Writing off old debt is a common practice. I surely wasn't going to hold fundraisers to pay myself back or seek donations. No, it was my money, I risked it and I lost. So what?
The next day, I went to Capital One Bank after checking the sofa cushions and laundry for loose change to come up with $2.33 to deposit so I could cover the $15 service charge and close my account.
According to the Ethics Board, I was required to file a form this year showing that I loaned myself the $2.33.
Pretty funny right? It has cost them more money in certified letters than the $2.33 I scrounged up to close my account and they are fining me $2,000.
This week, the Ethics Board took action against another "Citizen" candidate, banning Scarlett Alaniz from running against the aforementioned Slushie King, Ben Zahn. It seems that Scarlett owed $700 or so in late fees from a previous campaign. When you "qualify" for office you are asked to attest to several questions: do you owe the Ethics Boards any fines? have you paid your taxes? etc.
In my mind, the whole process of "Qualifying" as a candidate in Louisiana is bogus anyway. Who decreed that you needed to pay a fee to run for office? Why do I need to attest to the payment of taxes on a piece of paper? Shouldn't the voters decide whether paying taxes 'qualifies' me, rather than a piece of paper and a political board?
Of course, the Ethics Board has taken no action against JP Councilman Chris Roberts and probably won't despite Roberts failure to file taxes for several years and only filing them on the day he qualified.
Has the Ethics Board asked to see the date/time stamp on Roberts' receipt and matched that to the time he filed his candidacy papers to see if it was legal or not?
Just one citizen wondering. To be honest, I really could care less whether Roberts filed his taxes or some politically-connected judge ruled that, since he was owed a refund anyway, Roberts gets a pass.
That's for the voters to decide and if they deem Roberts "qualified", who am I to judge?
But, I do think that it's patently unfair that Scarlett, who is my longtime friend and has done great work for years in the Kenner community, got kicked off the ballot for paying late fees too late.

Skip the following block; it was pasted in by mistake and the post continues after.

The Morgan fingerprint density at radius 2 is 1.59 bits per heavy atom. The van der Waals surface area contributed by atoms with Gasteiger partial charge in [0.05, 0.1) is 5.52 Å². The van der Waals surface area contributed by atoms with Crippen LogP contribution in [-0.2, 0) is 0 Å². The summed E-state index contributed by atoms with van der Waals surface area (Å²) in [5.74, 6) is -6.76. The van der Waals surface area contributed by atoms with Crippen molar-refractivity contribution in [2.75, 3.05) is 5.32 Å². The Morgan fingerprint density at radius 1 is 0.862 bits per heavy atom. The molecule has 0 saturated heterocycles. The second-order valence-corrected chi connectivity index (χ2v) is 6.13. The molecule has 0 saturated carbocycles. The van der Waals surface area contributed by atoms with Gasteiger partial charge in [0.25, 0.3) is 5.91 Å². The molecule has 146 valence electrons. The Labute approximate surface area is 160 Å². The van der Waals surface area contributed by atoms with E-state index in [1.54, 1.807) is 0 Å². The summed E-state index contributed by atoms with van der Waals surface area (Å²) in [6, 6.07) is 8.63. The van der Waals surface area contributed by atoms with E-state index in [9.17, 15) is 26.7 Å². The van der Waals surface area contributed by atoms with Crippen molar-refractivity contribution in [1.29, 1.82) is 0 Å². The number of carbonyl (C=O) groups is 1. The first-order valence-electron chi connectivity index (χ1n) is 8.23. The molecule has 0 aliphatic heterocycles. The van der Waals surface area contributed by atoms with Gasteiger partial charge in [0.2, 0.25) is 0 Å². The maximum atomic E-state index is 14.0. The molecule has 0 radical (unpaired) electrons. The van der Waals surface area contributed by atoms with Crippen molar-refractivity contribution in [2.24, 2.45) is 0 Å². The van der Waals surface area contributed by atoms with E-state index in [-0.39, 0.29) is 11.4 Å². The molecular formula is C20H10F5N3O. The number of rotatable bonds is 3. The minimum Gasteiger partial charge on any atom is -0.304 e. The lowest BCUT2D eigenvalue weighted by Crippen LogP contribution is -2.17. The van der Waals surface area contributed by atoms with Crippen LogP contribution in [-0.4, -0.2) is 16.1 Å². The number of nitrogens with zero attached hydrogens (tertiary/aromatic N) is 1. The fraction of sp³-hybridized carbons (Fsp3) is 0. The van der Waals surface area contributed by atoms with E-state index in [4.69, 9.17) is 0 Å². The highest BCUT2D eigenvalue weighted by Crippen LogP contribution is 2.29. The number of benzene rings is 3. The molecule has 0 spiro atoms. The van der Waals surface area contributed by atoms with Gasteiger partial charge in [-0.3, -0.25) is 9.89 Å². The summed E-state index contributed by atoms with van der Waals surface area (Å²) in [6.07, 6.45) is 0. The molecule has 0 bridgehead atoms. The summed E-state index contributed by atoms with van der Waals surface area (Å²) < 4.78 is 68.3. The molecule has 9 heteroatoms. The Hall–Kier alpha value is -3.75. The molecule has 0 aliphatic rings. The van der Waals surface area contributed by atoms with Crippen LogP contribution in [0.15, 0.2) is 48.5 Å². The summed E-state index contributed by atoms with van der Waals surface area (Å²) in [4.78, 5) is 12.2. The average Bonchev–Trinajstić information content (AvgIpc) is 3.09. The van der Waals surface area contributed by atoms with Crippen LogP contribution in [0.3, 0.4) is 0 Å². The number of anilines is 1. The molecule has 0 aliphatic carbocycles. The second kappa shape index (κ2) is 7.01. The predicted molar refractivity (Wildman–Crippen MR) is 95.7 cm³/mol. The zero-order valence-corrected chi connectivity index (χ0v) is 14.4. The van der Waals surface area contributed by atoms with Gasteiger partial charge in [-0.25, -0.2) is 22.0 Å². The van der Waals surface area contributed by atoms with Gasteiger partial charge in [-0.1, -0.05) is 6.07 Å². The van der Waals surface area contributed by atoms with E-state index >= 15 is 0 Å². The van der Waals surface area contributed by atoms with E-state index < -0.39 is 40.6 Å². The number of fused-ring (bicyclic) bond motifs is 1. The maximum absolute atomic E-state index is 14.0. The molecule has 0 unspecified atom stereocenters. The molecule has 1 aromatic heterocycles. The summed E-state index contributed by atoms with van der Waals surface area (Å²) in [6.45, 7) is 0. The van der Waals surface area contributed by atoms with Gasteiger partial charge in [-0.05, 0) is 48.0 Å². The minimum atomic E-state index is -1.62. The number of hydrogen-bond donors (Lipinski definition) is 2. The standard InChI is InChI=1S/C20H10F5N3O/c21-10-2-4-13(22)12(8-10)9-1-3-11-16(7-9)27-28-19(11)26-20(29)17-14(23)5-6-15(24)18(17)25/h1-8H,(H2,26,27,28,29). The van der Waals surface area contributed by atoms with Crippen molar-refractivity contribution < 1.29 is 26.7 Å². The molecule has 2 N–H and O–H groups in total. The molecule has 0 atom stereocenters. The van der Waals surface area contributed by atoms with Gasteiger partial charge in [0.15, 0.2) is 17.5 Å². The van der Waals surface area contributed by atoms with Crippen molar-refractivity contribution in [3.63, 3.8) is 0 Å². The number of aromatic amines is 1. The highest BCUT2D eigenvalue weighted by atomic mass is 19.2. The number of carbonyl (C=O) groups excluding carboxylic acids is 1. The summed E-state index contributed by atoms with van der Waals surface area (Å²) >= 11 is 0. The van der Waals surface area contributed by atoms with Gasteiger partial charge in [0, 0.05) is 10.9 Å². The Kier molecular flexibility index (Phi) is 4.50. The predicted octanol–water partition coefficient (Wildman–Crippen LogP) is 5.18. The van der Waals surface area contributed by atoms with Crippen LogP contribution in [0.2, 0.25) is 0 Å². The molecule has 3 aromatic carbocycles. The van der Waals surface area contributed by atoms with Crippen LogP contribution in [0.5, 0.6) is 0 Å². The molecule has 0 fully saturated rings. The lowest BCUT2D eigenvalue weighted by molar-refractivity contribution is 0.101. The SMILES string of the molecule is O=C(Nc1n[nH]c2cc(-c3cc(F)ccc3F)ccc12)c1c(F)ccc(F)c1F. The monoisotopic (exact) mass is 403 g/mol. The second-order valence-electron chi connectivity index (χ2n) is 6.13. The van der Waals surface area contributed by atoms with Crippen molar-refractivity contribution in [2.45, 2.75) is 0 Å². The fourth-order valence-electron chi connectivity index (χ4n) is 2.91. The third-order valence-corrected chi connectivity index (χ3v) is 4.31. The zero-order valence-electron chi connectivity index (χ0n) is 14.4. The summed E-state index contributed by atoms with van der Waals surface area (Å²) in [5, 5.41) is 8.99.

No candidate should ever be excluded from the political process over late fees paid to an Ethics Board that has no clue what the word "Ethics" means.
When the US was formed, there was a poll tax. Only property or livestock owners who paid an annual tax could vote. This was designed to exclude non-property owners, people of color and poor whites from the voting process.
Despite the 14th and 15th Amendments to the Constitution, which gave non-property owners who were male and black males the right to vote, many states, including Louisiana, continued the arcane practice of the Poll Tax.
It took a Populist like Huey Long to get the Poll Tax repealed in Louisiana.
For all intent and purposes, isn't a "Qualifying" Fee to be on the ballot and run for political office akin to a Poll Tax?
The qualifying fee is a financial impediment to everyday citizens running for office. But, that's why it's here - to keep elected officials and the chosen few in power while locking true citizen candidates out of the process.
Similarly, the Ethics Board, with it's arcane forms, ridiculous regulations, and focus on collecting late fees rather than investigating ethics violations and enforcing punishment on those who abuse the system, is designed to keep those in power and exclude those who don't have time to educate themselves on the Ethics Board's chicanery or who choose to forgo paying an accountant to file the forms.
Do you buy yard signs or pay an accountant to file forms?
For me, that was an easy answer. Of course, I've also been dinged for late fees.
So, while the Name-Changer-In-Chief Mike Yenni spends other people's money on $1,500 dinners and the Ben Zahn's of the political world figure out how they can charge their campaign accounts for more than 3 meals a day, I will be looking under my sofa cushions for loose change for gas money to trek to Baton Rouge when the Ethics Board files a law suit to collect $2,000 over my neglect to report $2.33.
Don't you just love Louisiana politics?